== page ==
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It has long been known that the more teenagers you put in a car, the
greater the chances of a serious collision. Research shows when a teen driver
has more than one passenger in the car, use of seat belts by the occupants is
reduced and there are more distractions to divert the teen driver’s attention
from the road. Male teen drivers especially, when accompanied by an audience,
have a tendency to want to show off behind the wheel. Add night time driving
and it becomes a recipe for disaster.
A case in point is a collision in which a North Carolina teen was
killed while riding as a passenger with a teen driver. At the time of the
crash, the 17 year old driver was carrying four passengers in his pickup truck.
North Carolina’s GDL law limits drivers under the age of 18 to no more than one
passenger unless the driver is accompanied by a supervising licensed driver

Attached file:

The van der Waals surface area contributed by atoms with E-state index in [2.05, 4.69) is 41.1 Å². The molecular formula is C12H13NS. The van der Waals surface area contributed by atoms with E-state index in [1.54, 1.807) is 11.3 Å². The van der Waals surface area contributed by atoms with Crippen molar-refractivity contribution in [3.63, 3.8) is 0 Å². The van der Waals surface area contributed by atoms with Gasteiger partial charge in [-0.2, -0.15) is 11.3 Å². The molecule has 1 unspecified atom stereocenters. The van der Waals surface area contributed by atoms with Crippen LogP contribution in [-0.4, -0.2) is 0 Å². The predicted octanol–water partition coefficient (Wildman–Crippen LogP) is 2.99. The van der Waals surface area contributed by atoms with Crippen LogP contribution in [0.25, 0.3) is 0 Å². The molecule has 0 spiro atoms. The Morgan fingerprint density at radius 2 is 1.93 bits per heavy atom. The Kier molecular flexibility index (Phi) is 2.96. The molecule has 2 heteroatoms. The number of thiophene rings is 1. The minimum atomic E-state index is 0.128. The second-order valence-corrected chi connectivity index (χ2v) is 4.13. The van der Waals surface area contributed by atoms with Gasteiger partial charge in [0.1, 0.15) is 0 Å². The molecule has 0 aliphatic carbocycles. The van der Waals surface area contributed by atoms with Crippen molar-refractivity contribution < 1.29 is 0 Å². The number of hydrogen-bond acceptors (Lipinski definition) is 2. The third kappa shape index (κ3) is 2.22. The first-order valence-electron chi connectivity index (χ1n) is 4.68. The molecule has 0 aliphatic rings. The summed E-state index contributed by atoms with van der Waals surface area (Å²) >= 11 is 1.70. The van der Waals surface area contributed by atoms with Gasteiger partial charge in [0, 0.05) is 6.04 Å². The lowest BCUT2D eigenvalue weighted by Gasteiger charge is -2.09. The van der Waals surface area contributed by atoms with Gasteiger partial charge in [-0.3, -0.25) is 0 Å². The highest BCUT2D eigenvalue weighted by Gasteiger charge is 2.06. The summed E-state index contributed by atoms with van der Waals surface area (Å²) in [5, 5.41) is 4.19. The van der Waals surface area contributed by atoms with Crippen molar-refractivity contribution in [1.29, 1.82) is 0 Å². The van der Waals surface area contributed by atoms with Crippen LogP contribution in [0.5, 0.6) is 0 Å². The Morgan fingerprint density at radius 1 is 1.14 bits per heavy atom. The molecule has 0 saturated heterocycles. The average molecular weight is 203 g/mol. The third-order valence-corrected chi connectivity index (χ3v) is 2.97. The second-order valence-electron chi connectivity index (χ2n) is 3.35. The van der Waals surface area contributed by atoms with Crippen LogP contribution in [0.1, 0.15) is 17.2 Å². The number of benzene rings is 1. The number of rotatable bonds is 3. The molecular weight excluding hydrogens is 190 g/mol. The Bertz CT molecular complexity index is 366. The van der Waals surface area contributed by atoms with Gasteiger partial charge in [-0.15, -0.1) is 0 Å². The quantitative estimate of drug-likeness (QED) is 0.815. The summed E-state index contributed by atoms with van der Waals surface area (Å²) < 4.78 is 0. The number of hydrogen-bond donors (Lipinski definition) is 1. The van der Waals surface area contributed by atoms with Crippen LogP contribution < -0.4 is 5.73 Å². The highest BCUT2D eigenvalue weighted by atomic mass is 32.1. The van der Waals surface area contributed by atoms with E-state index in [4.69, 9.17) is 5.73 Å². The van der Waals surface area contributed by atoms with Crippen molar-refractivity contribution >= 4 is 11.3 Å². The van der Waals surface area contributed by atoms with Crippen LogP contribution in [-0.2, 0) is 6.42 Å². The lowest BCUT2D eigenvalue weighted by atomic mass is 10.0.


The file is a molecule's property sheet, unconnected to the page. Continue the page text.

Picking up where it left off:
over the age of 21.
Investigators say high speed was most likely the major contributing
factor to this collision. The driver failed to negotiate a curve, swerved, hit
a ditch and then overturned flipping several times before coming to rest upside
According to authorities, only one teen, a 16 year old back seat
passenger was wearing a seat belt. The driver and three other passengers were
ejected from the vehicle. The teen that died was pinned beneath the truck. The
other three who were ejected had to be transported to the hospital with serious
injuries. The 16 year old girl who was wearing her seat belt received only
minor injuries and was treated and released at the scene.
GDL laws have been proven effective in dramatically reducing the teen
death rate over the past several years but they only work when they are obeyed.
Parents need to know the GDL laws and prevent their teen drivers from carrying
more than the allowed number of passengers. Parents also need to know when
their teen will be a passenger that their teen will be the only passenger or
else prevent them from going.
Labels: gdl laws, nighttime driving, seat beat, teen drivers, vehicle collision